President Trump has declared that Maine is eligible for federal disaster relief to help pay for the damage caused by a late October windstorm that knocked out power to tens of thousands of Mainers for the better part of a week.

The White House issued a statement Tuesday night stating that federal funding will be provided to the state as well as certain nonprofit organizations on a cost-sharing basis to pay for emergency work and the repair or replacement of facilities damaged by the storm in 13 counties. There was no mention in the release of how much federal aid Maine will receive.

In a Nov. 30 news release, Gov. Paul LePage stated he was seeking a presidential disaster declaration for federal assistance to repair $4.7 million in public infrastructure damage caused the by the storm that hit Maine with high winds, rain and flooding from Oct. 29 through Nov. 1.

“The falling trees pulled down wires, snapped more than 1,400 poles, and left many roads impassable causing widespread power outages greater than those of the 1998 ice storm,” LePage said in the statement. “Several communities spent days clearing debris that created life-safety issues from public rights of way. The cost for that cleanup work will be considerable and will cut deeply into public works budgets.”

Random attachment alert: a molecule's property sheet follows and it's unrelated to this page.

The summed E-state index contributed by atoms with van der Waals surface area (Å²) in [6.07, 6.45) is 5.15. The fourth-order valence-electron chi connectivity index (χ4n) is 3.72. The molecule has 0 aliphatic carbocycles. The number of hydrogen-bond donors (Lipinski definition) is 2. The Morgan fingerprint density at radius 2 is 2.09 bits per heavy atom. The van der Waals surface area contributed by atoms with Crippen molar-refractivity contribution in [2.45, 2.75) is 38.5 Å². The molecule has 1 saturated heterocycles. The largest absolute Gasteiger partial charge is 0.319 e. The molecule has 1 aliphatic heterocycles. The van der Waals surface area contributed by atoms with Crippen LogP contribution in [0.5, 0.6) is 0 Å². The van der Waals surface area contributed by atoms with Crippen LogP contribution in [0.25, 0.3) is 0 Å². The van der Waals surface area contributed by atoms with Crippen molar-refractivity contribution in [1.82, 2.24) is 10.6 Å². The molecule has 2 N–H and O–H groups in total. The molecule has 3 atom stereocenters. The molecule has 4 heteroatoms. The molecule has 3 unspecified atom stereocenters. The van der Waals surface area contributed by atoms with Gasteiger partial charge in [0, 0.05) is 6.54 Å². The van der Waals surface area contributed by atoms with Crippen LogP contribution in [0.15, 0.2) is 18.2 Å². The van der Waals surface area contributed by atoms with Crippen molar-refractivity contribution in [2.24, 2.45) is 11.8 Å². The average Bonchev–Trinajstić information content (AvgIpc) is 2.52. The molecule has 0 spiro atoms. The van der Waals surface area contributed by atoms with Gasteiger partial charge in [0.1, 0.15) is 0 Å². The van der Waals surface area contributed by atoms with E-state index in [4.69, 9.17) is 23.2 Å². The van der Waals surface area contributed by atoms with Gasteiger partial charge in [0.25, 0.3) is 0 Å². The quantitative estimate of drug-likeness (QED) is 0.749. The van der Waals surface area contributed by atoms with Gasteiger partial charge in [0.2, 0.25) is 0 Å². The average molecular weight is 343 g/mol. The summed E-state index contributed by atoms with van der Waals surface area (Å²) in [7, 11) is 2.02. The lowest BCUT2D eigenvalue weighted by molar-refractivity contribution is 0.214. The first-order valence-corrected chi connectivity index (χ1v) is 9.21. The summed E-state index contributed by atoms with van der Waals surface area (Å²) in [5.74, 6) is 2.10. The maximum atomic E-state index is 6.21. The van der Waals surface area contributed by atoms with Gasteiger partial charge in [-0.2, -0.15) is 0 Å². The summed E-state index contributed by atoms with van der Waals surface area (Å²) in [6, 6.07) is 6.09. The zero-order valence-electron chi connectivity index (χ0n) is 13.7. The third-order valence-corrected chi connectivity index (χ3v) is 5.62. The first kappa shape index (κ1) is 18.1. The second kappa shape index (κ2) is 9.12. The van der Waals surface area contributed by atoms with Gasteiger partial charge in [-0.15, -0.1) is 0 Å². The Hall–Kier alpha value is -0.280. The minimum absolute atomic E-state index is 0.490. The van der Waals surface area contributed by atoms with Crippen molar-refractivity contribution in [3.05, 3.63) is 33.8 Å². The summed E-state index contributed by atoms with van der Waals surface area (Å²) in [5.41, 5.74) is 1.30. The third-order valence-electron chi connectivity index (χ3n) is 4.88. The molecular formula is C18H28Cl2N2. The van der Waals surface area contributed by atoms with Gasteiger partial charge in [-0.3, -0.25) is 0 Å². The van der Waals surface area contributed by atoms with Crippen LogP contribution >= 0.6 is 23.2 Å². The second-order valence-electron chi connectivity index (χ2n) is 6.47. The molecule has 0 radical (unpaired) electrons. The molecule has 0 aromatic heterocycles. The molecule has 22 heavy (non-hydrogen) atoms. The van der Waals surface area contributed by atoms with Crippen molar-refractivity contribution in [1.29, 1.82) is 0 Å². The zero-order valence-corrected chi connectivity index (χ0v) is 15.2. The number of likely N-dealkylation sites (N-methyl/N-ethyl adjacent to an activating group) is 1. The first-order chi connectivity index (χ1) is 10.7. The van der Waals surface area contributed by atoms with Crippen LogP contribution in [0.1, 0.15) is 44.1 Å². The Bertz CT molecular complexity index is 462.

In Maine, the winds caused more than 429,000 customers to lose power by noon on Oct. 31. More than 550,000 customers or 1.2 million Mainers lost power at some point during the outage, which in some cases lasted more than a week.

The storm forced the closure of more than 60 roads and the closure of 91 school districts, the governor’s office said.


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